Everybody knows that the digital revolution has changed publishing. You can read long analyses of what is new and where the industry is going, if you want to. A lot of that will bore to tears anyone who isn’t directly involved. For most people, only two questions matter: are good books being written, and can I get them? The answers are yes and yes.
However, I think you might find it interesting to gain a close-up view of the problems of publishing as I experience them—problems that mirror some of the problems of American society today.
I’ve published many books over the decades, and I have absolutely no reason to complain. However, I’m writing a different kind of book than any I have in the past, and I’m experiencing a different reality.
I’ve written a novel, and it is far-and-away the best thing I’ve ever written. I say that with confidence because I’ve had six or eight readers review it and they’ve been strikingly positive. Besides, I feel it in my gut.
It’s a contemporary story based in an urban gospel mission. In fact, that’s my working title: Gospel Mission. It focuses on a handful of people involved with the mission’s residential drug and alcohol rehab program. The ethos is fundamentalist/evangelical. It’s a story of addiction and recovery, life and death, God and destruction, plus a developer trying to move the mission out of a neighborhood he wants to gentrify, and his skullduggery that almost wrecks the mission. It’s a compelling read, by all accounts.
The problem is getting somebody to publish it. Sure, I know, that’s a problem for most novelists. But this is an interesting case, best summed up in an email I recently received from a literary agent.
She liked the book, a lot. This agent can be blunt, but everything she wrote was laudatory. After considerable prose devoted to the book’s virtues, she wrote:
“Having said all that, I am stymied as to what sort of publisher would be interested in the project. It’s told mainly from men’s point of view, and [Christian publishers] struggle to make books written mostly about men work. It’s hard to find the audience. I don’t, by any means, think this is a book that would only appeal to men. (I certainly enjoyed it.) But women have to be given encouragement to read such books, and publishers seem inept at finding readers for novels that don’t have a “just right” sort of hook. A summary of the story wouldn’t drive women to the book, nor does the title. I couldn’t think of an angle that might work.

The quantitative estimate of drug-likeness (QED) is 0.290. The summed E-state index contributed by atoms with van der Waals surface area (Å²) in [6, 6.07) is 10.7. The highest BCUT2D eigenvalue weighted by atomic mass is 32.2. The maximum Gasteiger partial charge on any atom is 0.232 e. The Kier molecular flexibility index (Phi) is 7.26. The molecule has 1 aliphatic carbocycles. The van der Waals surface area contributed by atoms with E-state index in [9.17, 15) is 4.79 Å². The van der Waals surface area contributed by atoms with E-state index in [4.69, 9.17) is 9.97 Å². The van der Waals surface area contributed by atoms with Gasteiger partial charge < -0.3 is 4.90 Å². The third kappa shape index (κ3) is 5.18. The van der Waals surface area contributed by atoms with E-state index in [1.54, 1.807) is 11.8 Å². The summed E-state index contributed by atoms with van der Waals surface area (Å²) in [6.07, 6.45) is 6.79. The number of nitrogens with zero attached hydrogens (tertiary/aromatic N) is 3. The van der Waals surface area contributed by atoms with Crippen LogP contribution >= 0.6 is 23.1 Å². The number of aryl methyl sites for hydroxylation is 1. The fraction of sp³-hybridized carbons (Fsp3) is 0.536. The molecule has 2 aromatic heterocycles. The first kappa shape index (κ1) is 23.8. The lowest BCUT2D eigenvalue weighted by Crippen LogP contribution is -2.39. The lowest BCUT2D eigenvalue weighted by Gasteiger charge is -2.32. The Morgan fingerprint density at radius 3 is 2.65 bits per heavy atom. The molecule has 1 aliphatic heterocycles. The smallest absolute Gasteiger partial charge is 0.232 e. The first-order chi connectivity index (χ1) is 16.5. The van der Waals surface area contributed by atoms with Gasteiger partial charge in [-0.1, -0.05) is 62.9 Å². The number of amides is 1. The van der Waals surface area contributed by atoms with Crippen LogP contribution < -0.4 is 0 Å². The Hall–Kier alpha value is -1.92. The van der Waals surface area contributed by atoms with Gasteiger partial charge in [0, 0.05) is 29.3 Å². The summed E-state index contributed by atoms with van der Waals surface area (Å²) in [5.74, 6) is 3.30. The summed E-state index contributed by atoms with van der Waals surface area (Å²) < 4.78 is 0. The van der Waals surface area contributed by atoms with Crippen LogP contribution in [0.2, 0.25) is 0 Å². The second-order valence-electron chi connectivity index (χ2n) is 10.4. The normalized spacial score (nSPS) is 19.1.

“And it’s not a general market book–way too much religion in it.”
According to her, I’m stuck in a publishing black hole. General publishers won’t give the time of day to anything so evangelical. And Christian publishers only know how to publish inspirational women’s fiction.
Isn’t that a reflection of our post-Christian western world? Religion remains an important reality to a great proportion of society, but that reality doesn’t make the cultural mainstream—except, maybe, in some exotic or historical form. People of faith are cordoned off—or cordon themselves off–into a cultural ghetto.
And when you turn to specifically Christian institutions, they have become extremely narrow. They only embrace a small slice of society, and they don’t have the money or the imagination to take chances on a wider audience. They stay in their ghetto.
This isn’t an entirely new phenomenon, but I think it’s gotten worse with the changes in publishing since Amazon became the biggest player and bookstores fell on hard times. There is less bandwidth in books that get published, and less willingness on the part of publishers to take on risk.
Fortunately, another change in publishing means that I can publish myself. I will, if that’s my best option, though I would far rather leave the publishing to somebody who knows what they are doing. Leave me to write! One way or another, Gospel Mission will get published. I’ll let you know when that happens.